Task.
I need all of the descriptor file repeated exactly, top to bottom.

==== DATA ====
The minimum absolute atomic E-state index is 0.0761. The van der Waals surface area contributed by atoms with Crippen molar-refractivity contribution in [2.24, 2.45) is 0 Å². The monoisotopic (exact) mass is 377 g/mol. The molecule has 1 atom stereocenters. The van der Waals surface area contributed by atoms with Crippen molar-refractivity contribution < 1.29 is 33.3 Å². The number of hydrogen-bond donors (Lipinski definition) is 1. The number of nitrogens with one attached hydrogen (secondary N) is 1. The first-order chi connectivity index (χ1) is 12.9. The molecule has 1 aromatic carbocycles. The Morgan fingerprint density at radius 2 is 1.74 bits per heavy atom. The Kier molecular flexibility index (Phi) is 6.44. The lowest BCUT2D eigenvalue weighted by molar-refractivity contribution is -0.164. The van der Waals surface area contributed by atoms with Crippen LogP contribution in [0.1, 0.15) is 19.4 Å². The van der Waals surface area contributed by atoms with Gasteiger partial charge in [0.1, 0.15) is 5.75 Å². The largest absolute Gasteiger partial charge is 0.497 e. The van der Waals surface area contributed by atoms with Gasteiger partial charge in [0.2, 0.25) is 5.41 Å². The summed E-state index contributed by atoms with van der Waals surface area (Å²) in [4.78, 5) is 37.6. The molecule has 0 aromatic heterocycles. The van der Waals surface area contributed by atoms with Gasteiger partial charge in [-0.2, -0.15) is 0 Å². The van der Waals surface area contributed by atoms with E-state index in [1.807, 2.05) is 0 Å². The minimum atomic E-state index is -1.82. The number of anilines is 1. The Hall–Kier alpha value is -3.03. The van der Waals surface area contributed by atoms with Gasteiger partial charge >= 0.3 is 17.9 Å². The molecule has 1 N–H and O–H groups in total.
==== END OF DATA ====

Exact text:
The minimum absolute atomic E-state index is 0.0761. The van der Waals surface area contributed by atoms with Crippen molar-refractivity contribution in [2.24, 2.45) is 0 Å². The monoisotopic (exact) mass is 377 g/mol. The molecule has 1 atom stereocenters. The van der Waals surface area contributed by atoms with Crippen molar-refractivity contribution < 1.29 is 33.3 Å². The number of hydrogen-bond donors (Lipinski definition) is 1. The number of nitrogens with one attached hydrogen (secondary N) is 1. The first-order chi connectivity index (χ1) is 12.9. The molecule has 1 aromatic carbocycles. The Morgan fingerprint density at radius 2 is 1.74 bits per heavy atom. The Kier molecular flexibility index (Phi) is 6.44. The lowest BCUT2D eigenvalue weighted by molar-refractivity contribution is -0.164. The van der Waals surface area contributed by atoms with Crippen LogP contribution in [0.1, 0.15) is 19.4 Å². The van der Waals surface area contributed by atoms with Gasteiger partial charge in [0.1, 0.15) is 5.75 Å². The largest absolute Gasteiger partial charge is 0.497 e. The van der Waals surface area contributed by atoms with Gasteiger partial charge in [0.2, 0.25) is 5.41 Å². The summed E-state index contributed by atoms with van der Waals surface area (Å²) in [4.78, 5) is 37.6. The molecule has 0 aromatic heterocycles. The van der Waals surface area contributed by atoms with Gasteiger partial charge in [-0.2, -0.15) is 0 Å². The van der Waals surface area contributed by atoms with E-state index in [1.807, 2.05) is 0 Å². The minimum atomic E-state index is -1.82. The number of anilines is 1. The Hall–Kier alpha value is -3.03. The van der Waals surface area contributed by atoms with Gasteiger partial charge >= 0.3 is 17.9 Å². The molecule has 1 N–H and O–H groups in total.